The administration of incoming Colombian President Juan Manuel Santos has many things in its favor as it tries to win over skeptical U.S. Democrats and reframe its relationship with the United States. After inheriting a drastically more secure country from outgoing President Alvaro Uribe, Santos will be able to reframe the conversation with the U.S. to focus more on human rights and commerce, according to an analysis by El Tiempo on Monday.
However, despite Santos’ relationship with the U.S. starting off on a positive note, with the passing of a resolution in the U.S. Congress congratulating Santos on his election, Mauricio Reina, technical secretary for Colombia’s Mission for Foreign Policy, says that “The terrain (U.S.) is not adverse (to Santos), but it is not completely favorable. We must rebuild relationships and cultivate a new agenda to win over the Democratic Party.”
Some of the key factors working in Santos’ favor for building effective ties with the U.S., El Tiempo noted, include his history living and studying in the country, the contacts he’s built from his time there and his term as Colombia’s defense minister, his relationship with James Carville, a political adviser he worked with during his election campaign who is very close to the Democratic Party, and most importantly, his vice president, Angelino Garzon.
“What better than to have Angelino Garzon as vice president, a man who hails from the unions, who is also an expert in human rights,” Leonardo Carvajal, professor and investigator from the Universidad Externado, commented.
One of the principle concerns of the U.S. Democrats has been Colombia’s human rights record, which has put an effective halt on the passage of the pending free trade agreement (FTA) between the two countries, originally signed by former President George W. Bush, but put on hold after the Democrats gained a congressional majority in 2007. Having a vice president like Garzon could help assuage U.S. concerns over Colombia’s human rights conditions and pressure the U.S. to move forward with the FTA.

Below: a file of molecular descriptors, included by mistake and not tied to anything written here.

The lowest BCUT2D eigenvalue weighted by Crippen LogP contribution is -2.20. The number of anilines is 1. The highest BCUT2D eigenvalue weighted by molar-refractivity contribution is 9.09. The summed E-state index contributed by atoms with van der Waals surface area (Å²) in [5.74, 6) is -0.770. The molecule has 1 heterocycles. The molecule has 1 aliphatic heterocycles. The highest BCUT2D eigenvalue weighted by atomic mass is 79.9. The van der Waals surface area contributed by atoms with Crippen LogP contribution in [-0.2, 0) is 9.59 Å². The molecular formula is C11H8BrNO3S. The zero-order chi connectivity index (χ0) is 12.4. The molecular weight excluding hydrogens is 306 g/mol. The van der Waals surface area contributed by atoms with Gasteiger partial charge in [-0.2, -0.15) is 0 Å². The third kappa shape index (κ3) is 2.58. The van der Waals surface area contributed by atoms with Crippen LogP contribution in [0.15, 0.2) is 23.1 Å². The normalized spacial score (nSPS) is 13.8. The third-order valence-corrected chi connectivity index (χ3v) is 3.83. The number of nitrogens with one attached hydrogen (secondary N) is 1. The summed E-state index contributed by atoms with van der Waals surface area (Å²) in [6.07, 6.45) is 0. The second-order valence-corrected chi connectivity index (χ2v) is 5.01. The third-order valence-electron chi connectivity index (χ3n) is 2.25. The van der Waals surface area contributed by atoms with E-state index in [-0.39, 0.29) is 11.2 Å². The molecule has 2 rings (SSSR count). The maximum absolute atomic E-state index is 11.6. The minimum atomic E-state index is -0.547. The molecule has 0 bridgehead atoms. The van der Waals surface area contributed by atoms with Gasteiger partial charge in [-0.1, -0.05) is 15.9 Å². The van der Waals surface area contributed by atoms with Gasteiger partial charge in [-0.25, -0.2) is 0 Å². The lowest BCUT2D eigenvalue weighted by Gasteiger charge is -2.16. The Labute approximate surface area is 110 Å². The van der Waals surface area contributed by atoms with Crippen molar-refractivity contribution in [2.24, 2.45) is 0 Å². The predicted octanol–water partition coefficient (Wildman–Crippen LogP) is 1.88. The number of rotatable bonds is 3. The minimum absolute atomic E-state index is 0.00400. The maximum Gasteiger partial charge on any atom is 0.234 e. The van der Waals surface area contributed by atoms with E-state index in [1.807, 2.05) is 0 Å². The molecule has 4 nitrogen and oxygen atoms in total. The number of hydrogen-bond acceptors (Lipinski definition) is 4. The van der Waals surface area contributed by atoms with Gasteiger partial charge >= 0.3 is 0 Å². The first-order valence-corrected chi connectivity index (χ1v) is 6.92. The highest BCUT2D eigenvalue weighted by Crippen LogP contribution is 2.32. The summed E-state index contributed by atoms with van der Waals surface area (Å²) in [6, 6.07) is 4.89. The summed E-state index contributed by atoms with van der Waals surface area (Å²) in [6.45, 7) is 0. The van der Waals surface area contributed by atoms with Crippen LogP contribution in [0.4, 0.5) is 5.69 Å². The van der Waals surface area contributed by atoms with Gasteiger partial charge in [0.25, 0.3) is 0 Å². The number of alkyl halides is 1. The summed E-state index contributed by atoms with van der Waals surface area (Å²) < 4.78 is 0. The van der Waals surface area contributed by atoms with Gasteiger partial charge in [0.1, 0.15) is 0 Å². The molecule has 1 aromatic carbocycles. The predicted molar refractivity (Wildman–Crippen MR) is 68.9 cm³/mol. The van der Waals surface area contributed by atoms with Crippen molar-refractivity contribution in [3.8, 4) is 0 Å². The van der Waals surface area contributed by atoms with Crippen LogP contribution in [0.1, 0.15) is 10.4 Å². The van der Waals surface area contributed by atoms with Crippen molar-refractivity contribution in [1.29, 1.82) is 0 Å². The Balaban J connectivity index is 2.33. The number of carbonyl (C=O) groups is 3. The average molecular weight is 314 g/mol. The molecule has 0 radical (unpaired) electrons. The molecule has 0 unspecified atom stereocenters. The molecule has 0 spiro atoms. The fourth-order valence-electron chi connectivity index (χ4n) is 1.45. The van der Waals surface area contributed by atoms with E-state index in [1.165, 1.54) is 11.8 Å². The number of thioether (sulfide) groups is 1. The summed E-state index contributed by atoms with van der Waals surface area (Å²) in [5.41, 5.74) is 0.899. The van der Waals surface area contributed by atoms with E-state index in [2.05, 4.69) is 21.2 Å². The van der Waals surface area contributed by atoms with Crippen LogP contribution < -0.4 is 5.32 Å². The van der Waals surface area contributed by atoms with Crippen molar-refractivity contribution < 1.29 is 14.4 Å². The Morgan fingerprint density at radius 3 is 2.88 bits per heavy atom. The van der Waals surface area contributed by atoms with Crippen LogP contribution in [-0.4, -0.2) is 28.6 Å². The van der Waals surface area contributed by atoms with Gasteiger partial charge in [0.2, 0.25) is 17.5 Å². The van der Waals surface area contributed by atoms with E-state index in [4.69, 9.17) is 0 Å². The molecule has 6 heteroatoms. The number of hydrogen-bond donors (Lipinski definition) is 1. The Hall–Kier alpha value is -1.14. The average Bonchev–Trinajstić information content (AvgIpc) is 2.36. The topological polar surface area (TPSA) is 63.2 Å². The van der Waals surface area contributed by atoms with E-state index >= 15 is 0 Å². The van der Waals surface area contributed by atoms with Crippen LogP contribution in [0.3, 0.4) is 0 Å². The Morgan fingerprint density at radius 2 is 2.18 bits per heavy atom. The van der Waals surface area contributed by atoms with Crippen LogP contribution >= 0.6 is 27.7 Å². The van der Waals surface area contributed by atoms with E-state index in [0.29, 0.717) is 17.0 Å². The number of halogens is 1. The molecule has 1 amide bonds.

On Friday, VP-elect Garzon said that the U.S. was in “ethical and moral debt to the government of Colombia” due to the long-delayed free trade agreement.
Reina, from the Mission for Foreign Policy Mission, added that another factor in play for Colombia is that with the U.S. urgently paying attention to Mexico, as the Latin American country’s security situation deteriorates, Colombia will be able refocus its relationship with the U.S. towards non-security related issues, such as trade and human rights.
Regardless of how well positioned the Santos administration is to build on the already strong relationship between Colombia and the U.S., according to El Tiempo, moving the relationship forward will require “patience,” due to U.S. congressional elections this November.
On Friday, U.S. Under Secretary of Commerce for International Trade Francisco Sanchez reiterated calls for patience while giving further guarantees that FTA would pass.
“The Obama administration understands the importance of ratifying the deal, and is confident it will be,” Sanchez said from Bogota, explaining that “FTAs always generate much debate [in U.S. Congress]. That is what happened in the case with the Chilean FTA, which took nine years to approve. We need to let the discussion continue.”